While most companies can’t hope to single-handedly deliver anything like the same impact, that one move of Unilever’s does demonstrate how a straightforward change in one element of a supply chain strategy can both contribute to environmental improvement, and improve business performance.
Ethical Responsibility: Contractors’ Working Conditions
In a more eye-catching initiative, Unilever published a human rights report with itself (or at least, its contractors) as the centre of its investigation. In other words, it volunteered an admission that issues existed in its supply chain before anyone outside of the company could do so, and then set to work with non-profit partners and workers’ rights officials to fix the problems.
Image Source: Unilever Human Rights Report 2015
Again, if your company is serious about corporate social responsibility, you should not be afraid to investigate two to three tiers deep into your supply chain and turn over some rocks. If everything proves ethical, the exercise will have been worthwhile, and if not, society will applaud rather than condemn you for taking a proactive stance—as long as, like Unilever, you resolve any issues that you find.
Put Some Peer Power into Your CSR Plans for 2019
If your company is already well on the road to best-in-class credentials, your peers can surely use your insights into the CSR elements we’ve touched on here. If your company hasn’t paid CSR too much mind to date, peer support can help you gain traction.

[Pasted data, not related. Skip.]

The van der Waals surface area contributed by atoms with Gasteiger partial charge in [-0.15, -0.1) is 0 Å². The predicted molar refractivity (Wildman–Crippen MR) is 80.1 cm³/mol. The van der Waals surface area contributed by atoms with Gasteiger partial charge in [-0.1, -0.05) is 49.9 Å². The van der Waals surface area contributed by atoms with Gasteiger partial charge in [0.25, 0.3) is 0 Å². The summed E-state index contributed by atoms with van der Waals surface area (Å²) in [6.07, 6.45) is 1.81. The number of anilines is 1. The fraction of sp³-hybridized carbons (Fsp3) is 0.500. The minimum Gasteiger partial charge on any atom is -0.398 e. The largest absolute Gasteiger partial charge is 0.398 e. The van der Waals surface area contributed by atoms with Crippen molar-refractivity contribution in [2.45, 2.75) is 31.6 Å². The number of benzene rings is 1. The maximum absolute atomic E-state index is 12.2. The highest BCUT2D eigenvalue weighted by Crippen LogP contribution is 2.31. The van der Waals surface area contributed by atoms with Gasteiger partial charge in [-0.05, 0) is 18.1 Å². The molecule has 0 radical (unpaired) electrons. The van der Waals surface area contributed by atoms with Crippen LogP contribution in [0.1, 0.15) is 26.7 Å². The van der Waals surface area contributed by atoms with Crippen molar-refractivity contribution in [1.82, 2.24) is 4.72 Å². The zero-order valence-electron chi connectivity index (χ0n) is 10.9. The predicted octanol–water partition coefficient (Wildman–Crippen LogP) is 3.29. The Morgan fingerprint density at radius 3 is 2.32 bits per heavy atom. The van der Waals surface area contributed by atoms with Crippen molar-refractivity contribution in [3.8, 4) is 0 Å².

Regardless of your company’s overall maturity in the CSR arena, I’d be surprised if you don’t have some questions, thoughts, and ideas about the socially responsible supply chain and how to support its development.
Few of us are real experts in what is still evolving supply chain trend, so CSR strategy development is ripe for advancement through the pooling of executive experience and wisdom.
The Supply Chain Leaders Boardroom offers the perfect environment for sharing and gaining corporate social responsibility knowledge, both with your peers and with specialist experts who know the landscape. If CSR is on your supply chain agenda for 2019 (and frankly, it should be), why not sign up now and secure your place at the boardroom table?
Editor’s Note: This post was originally published in January 2017 under the title “Is Corporate Social Responsibility on Your 2017 Supply Chain Agenda?” It has now been revamped, expanded, and updated with some more current information.